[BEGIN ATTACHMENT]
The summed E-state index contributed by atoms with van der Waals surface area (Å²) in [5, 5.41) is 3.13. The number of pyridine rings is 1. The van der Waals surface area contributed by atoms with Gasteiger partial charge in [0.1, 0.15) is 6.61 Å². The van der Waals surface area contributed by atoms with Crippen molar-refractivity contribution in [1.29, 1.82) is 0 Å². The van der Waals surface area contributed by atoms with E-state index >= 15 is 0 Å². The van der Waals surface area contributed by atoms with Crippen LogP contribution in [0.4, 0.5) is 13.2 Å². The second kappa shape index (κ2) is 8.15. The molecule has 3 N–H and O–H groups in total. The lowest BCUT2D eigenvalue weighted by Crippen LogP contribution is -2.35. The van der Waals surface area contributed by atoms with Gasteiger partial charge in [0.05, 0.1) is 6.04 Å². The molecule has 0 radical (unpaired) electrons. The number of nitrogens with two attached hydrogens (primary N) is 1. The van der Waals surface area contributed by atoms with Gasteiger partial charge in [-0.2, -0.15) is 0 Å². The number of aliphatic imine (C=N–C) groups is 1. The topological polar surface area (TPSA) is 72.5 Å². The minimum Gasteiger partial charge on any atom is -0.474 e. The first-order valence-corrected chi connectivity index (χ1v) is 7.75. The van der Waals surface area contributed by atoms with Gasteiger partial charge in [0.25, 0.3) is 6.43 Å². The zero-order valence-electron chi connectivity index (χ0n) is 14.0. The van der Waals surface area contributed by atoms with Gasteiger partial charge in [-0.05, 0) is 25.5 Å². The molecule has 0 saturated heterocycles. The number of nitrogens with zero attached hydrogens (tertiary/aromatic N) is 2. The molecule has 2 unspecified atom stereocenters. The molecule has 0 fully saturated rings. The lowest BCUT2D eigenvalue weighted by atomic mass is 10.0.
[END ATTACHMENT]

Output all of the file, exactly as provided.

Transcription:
The summed E-state index contributed by atoms with van der Waals surface area (Å²) in [5, 5.41) is 3.13. The number of pyridine rings is 1. The van der Waals surface area contributed by atoms with Gasteiger partial charge in [0.1, 0.15) is 6.61 Å². The van der Waals surface area contributed by atoms with Crippen molar-refractivity contribution in [1.29, 1.82) is 0 Å². The van der Waals surface area contributed by atoms with E-state index >= 15 is 0 Å². The van der Waals surface area contributed by atoms with Crippen LogP contribution in [0.4, 0.5) is 13.2 Å². The second kappa shape index (κ2) is 8.15. The molecule has 3 N–H and O–H groups in total. The lowest BCUT2D eigenvalue weighted by Crippen LogP contribution is -2.35. The van der Waals surface area contributed by atoms with Gasteiger partial charge in [0.05, 0.1) is 6.04 Å². The molecule has 0 radical (unpaired) electrons. The number of nitrogens with two attached hydrogens (primary N) is 1. The van der Waals surface area contributed by atoms with Gasteiger partial charge in [-0.2, -0.15) is 0 Å². The number of aliphatic imine (C=N–C) groups is 1. The topological polar surface area (TPSA) is 72.5 Å². The minimum Gasteiger partial charge on any atom is -0.474 e. The first-order valence-corrected chi connectivity index (χ1v) is 7.75. The van der Waals surface area contributed by atoms with Gasteiger partial charge in [0.25, 0.3) is 6.43 Å². The zero-order valence-electron chi connectivity index (χ0n) is 14.0. The van der Waals surface area contributed by atoms with Gasteiger partial charge in [-0.05, 0) is 25.5 Å². The molecule has 0 saturated heterocycles. The number of nitrogens with zero attached hydrogens (tertiary/aromatic N) is 2. The molecule has 2 unspecified atom stereocenters. The molecule has 0 fully saturated rings. The lowest BCUT2D eigenvalue weighted by atomic mass is 10.0.